Even before the COVID-19 pandemic, health workers were experiencing alarming levels of burnout – broadly defined as a state of emotional exhaustion, depersonalization, and low sense of personal accomplishment at work. Burnout can also be associated with mental health challenges such as anxiety and depression. In 2019, the National Academies of Medicine (NAM) reported that burnout had reached “crisis” levels - PDF exit disclaimer icon, with up to 54% of nurses and physicians, and up to 60% of medical students and residents, suffering from burnout. The pandemic has since affected the mental health of health workers nationwide, with more than 50% of public health workers reporting symptoms of at least one mental health condition, such as anxiety, depression, and increased levels of post-traumatic stress disorder (PTSD).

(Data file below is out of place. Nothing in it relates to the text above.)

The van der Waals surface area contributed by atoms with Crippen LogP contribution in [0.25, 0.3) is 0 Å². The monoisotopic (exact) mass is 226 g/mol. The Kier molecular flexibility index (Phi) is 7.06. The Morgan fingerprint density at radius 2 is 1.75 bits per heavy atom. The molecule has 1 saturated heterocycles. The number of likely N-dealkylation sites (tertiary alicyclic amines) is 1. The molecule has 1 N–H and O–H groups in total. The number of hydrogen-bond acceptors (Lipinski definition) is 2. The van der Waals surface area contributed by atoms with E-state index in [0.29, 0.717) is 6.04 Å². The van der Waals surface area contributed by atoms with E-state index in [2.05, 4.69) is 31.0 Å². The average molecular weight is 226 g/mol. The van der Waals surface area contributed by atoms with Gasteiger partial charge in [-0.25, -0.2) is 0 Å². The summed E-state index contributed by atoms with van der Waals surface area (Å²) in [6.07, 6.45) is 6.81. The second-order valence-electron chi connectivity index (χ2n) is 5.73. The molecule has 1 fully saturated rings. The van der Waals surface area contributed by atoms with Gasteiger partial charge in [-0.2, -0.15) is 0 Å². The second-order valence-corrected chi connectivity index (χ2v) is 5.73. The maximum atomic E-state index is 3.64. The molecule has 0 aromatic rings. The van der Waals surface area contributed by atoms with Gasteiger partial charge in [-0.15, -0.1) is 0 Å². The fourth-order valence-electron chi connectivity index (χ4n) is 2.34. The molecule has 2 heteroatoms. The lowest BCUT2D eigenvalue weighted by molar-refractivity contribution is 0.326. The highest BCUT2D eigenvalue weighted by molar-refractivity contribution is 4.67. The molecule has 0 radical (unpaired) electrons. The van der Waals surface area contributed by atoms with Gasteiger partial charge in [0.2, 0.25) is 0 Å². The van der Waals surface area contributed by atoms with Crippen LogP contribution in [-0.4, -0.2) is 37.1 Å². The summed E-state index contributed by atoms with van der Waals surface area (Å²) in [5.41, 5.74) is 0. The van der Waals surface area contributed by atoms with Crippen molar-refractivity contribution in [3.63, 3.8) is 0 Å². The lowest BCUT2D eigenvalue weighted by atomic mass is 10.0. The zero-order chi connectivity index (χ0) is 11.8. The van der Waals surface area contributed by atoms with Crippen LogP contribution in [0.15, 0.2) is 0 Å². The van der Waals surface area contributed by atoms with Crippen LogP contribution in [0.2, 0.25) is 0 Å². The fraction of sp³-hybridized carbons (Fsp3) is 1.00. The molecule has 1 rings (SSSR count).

Health worker burnout not only harms individual workers, but also threatens the nation’s public health infrastructure. Already, Americans are feeling the impact of staffing shortages across the health system in hospitals, primary care clinics, and public health departments. With over half a million registered nurses anticipated to retire by the end of 2022, the U.S. Bureau of Labor Statistics projects the need for 1.1 million new registered nurses across the U.S. Further, within the next five years, the country faces a projected national shortage of more than 3 million low-wage health workers - PDF exit disclaimer icon. The Association of American Medical Colleges (AAMC) projects that physician demand will continue to grow faster than supply, leading to a shortage of up to 139,000 physicians - PDF exit disclaimer icon by 2033, with the most alarming gaps occurring in primary care. Health worker burnout affects the public’s ability to get routine preventive and emergency care, and our country’s ability to respond to public health emergencies.